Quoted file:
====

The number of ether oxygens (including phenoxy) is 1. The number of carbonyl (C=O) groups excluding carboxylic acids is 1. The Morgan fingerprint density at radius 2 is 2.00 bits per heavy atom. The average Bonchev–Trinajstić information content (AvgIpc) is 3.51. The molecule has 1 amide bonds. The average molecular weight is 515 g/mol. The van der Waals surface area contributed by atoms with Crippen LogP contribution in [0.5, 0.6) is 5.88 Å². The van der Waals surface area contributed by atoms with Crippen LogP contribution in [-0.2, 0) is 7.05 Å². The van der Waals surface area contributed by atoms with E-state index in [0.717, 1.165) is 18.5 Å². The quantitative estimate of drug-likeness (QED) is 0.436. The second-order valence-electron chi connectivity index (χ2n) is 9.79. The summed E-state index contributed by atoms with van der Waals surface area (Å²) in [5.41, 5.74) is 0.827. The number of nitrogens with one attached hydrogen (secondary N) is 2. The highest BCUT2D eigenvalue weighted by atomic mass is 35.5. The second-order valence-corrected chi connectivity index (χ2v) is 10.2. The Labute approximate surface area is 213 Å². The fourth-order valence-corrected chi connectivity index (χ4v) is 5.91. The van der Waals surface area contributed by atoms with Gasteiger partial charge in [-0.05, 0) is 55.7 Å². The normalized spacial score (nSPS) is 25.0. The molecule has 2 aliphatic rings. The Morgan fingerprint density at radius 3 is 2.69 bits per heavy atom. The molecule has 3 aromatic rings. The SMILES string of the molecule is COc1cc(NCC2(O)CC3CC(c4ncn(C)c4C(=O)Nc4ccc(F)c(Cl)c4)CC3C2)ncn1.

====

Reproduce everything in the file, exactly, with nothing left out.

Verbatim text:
The number of ether oxygens (including phenoxy) is 1. The number of carbonyl (C=O) groups excluding carboxylic acids is 1. The Morgan fingerprint density at radius 2 is 2.00 bits per heavy atom. The average Bonchev–Trinajstić information content (AvgIpc) is 3.51. The molecule has 1 amide bonds. The average molecular weight is 515 g/mol. The van der Waals surface area contributed by atoms with Crippen LogP contribution in [0.5, 0.6) is 5.88 Å². The van der Waals surface area contributed by atoms with Crippen LogP contribution in [-0.2, 0) is 7.05 Å². The van der Waals surface area contributed by atoms with E-state index in [0.717, 1.165) is 18.5 Å². The quantitative estimate of drug-likeness (QED) is 0.436. The second-order valence-electron chi connectivity index (χ2n) is 9.79. The summed E-state index contributed by atoms with van der Waals surface area (Å²) in [5.41, 5.74) is 0.827. The number of nitrogens with one attached hydrogen (secondary N) is 2. The highest BCUT2D eigenvalue weighted by atomic mass is 35.5. The second-order valence-corrected chi connectivity index (χ2v) is 10.2. The Labute approximate surface area is 213 Å². The fourth-order valence-corrected chi connectivity index (χ4v) is 5.91. The van der Waals surface area contributed by atoms with Gasteiger partial charge in [-0.05, 0) is 55.7 Å². The normalized spacial score (nSPS) is 25.0. The molecule has 2 aliphatic rings. The Morgan fingerprint density at radius 3 is 2.69 bits per heavy atom. The molecule has 3 aromatic rings. The SMILES string of the molecule is COc1cc(NCC2(O)CC3CC(c4ncn(C)c4C(=O)Nc4ccc(F)c(Cl)c4)CC3C2)ncn1.